One solution for the Copts of Egypt is to give up their country and migrate to free and democratic states as the Egyptian Jews did years ago. I have included some reasons for this in my answers to questions asked of me recently in an interview with Israel Today writer Ryan Jones. Here is the original interview with Dr. Ashraf Ramelah:
1. Egypt is heating up again. Do you think there will be another revolution, this time against the Muslim Brotherhood?
I can’t call what has been going on in Egypt for two years a revolution, but I can call such an event an uprising. An uprising consists of multiple, massive protests against the existing system, while revolution is to overthrow that system. In Egypt, the system has always been as it is now, Islamic supremacy dominated by an Islamic mentality. In Egypt, the uprising so far has resulted in a power shift within the existing system, such as Mubarak leaving and Morsi taking his place.
For two years now the Egyptian people have been bravely protesting in the streets and squares around the country but, unfortunately, have not yet succeeded in a revolution. Will they succeed in revolution and overturn Islamic supremacy, the existing system since Nasser’s coup of 1952, and begin a democracy? This remains to be seen.
Egypt’s youth went out to protest in the streets on January 25, 2011 and these sustained protests grew into a prolonged uprising. The Muslim Brotherhood attached itself to this uprising to usurp power from Mubarak. Now with the help of foreign power and currency, the Muslim Brotherhood will overwhelm the uprising once again as they did in the earliest stage of the uprising with their balancing act of propagandizing the West and using their militia force. It does not look good for the future of Egypt.
2. What is life like for Egyptian Christians under the Muslim Brotherhood?
The plight of the Egyptian Christians today entails Christian women living in fear of attacks by Muslim gangs because they do not wear the veil. As before, Christians are subject to open discrimination by Muslim Koran-adherents who frequently commit acts of destruction of Christian property and routinely threaten and take the lives of Copts. Muslim mobs randomly bomb church buildings, set them on fire or use bulldozers and hatchets to demolish them — this violence now accelerated under Morsi. Worshippers coming and going from church are at high risk of never returning home, a familiar scenario for Copts.
In this new political climate, the Muslim nemesis has been emboldened. Muslim vigilantes have now revived (unofficially) the anti-Copt Hamayouni Decree of 1856. Accordingly, Muslims actively forbid Christian burials in Christian cemeteries where Muslim cemeteries are nearby — believing that the corpse of a Christian should never be interred within proximity of a buried Muslim. Is this perhaps the ultimate act of bigotry?
3. Does Egypt’s new constitution discriminate against or make life difficult/dangerous for Christians?
Egypt’s new constitution is consistent with and generally supports the discriminatory behavior described in my answer to the previous question and will ultimately endanger the lives of all Egyptians. For the Brotherhood, any approved Egyptian constitution is a façade for the benefit of the West. A constitution’s sole value is to impose religious Sharia law through drafted articles which are absent of religious freedom and universal human rights. This in turn will degrade the country’s economy as it discourages tourism and Western investments.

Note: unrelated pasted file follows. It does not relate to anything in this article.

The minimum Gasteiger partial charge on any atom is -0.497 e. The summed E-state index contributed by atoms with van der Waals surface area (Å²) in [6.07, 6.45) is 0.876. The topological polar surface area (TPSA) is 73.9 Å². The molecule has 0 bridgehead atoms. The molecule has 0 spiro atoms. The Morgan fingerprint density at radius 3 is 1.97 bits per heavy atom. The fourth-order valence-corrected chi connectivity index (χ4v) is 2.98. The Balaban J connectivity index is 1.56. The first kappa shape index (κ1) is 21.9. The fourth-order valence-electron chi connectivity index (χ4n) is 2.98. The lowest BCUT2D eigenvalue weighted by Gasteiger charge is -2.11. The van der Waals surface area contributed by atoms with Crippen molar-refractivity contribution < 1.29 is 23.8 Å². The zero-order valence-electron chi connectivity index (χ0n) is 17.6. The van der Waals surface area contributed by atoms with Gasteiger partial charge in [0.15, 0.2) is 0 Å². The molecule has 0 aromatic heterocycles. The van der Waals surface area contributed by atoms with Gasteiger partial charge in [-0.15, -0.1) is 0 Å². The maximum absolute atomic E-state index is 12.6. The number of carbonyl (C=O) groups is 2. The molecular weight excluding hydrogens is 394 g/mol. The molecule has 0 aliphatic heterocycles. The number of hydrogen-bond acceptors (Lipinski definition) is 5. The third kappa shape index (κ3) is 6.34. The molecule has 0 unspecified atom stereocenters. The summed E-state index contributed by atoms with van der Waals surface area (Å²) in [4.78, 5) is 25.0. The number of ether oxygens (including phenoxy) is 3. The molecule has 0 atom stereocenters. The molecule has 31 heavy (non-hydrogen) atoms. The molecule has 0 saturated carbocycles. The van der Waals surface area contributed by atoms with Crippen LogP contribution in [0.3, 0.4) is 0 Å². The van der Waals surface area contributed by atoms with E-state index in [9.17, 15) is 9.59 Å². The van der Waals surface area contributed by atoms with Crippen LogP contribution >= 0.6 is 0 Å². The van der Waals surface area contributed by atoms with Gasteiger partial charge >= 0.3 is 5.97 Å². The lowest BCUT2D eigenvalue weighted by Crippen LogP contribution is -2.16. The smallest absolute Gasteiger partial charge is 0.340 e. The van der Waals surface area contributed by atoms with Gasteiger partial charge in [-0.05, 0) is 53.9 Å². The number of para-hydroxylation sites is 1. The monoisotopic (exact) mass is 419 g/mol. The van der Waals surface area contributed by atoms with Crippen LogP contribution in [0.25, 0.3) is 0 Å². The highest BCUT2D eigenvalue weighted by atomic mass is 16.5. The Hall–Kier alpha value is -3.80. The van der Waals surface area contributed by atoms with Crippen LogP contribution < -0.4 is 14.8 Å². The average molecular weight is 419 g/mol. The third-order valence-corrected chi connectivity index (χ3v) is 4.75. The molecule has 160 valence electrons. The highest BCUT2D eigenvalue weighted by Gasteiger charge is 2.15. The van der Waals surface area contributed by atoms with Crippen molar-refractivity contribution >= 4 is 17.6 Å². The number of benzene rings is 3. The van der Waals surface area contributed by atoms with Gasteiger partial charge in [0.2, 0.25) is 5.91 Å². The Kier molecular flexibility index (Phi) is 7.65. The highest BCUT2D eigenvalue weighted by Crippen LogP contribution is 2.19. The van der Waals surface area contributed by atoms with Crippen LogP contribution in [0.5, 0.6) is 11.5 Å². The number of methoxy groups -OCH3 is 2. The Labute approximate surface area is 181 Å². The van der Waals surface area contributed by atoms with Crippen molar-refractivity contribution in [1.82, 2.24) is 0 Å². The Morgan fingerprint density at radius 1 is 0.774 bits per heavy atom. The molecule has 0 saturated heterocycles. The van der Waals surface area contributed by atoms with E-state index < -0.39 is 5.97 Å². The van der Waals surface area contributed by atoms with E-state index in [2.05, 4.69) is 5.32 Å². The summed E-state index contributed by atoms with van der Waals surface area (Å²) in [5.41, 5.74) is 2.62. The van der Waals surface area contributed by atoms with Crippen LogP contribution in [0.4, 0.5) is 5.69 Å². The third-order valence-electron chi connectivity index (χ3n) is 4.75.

4. How do Egypt’s Coptic Christians view Israel?
Islamic bigotry and prejudice against Jews in Egypt predates the Jewish State of Israel. Islam’s discriminatory teachings have dominated Egypt’s culture for centuries and have been passed down through generations, infecting Muslims and Christians alike. Public school textbooks saturate Muslim and non-Muslim children in their formative years with messages of hate toward Israel and Jews. Today Christian Copts are awash in the culture of Islam like fish in water and many grossly err in relation to Christ’s teachings on the issue of Jews and Coptic biblical history and heritage.
Bombarded daily with Egypt’s state regulated media dominated by biased Islamic viewpoints, forced to listen to loud speakers blasting Friday prayers from mosques preaching hatred of Jews and Christians, the Coptic Christians and their clergy are an indoctrinated population.
This is a sad reality that is terribly inexcusable especially as Coptic religious leaders have conceded this point to Muslims in order to appease them and perhaps make Coptic life less dangerous which has been miserably unsuccessful. Regarding the State of Israel, Copts love the holy land and the Christian sites located there yet, at the same time, view with skepticism the Jewish population.
5. How do Coptic Christians view “Christian Zionists” who support Israel as a fulfillment of Bible prophecy?
Coptic Christians are not adherents of the Christian Zionist movement and never speak of supporting Israel in ways that fulfill biblical prophecy — awaiting the apocalypse, realizing an Armageddon, or converting Jews. Nor do Copts particularly advocate the tenets which reveal the “Jewish heart” of the true character of this movement, namely; repentance, thankfulness and obedience toward the Jews and Israel – a precept thoroughly discussed by Shelley Neese of The Jerusalem Connection International in her piece last year in the Jerusalem Post entitled, What motivates Christian Zionists?
6. Do you believe there can be real peace between Israel and the Arab world?
No, I am very sorry to say. The problem is not about borders or property, but about the racial hatred of Arab-Muslims toward Jews which is embedded in Arab-Muslim cultures and religious texts.
Dr. Ashraf Ramelah is founder and president of Voice of the Copts, a human rights organization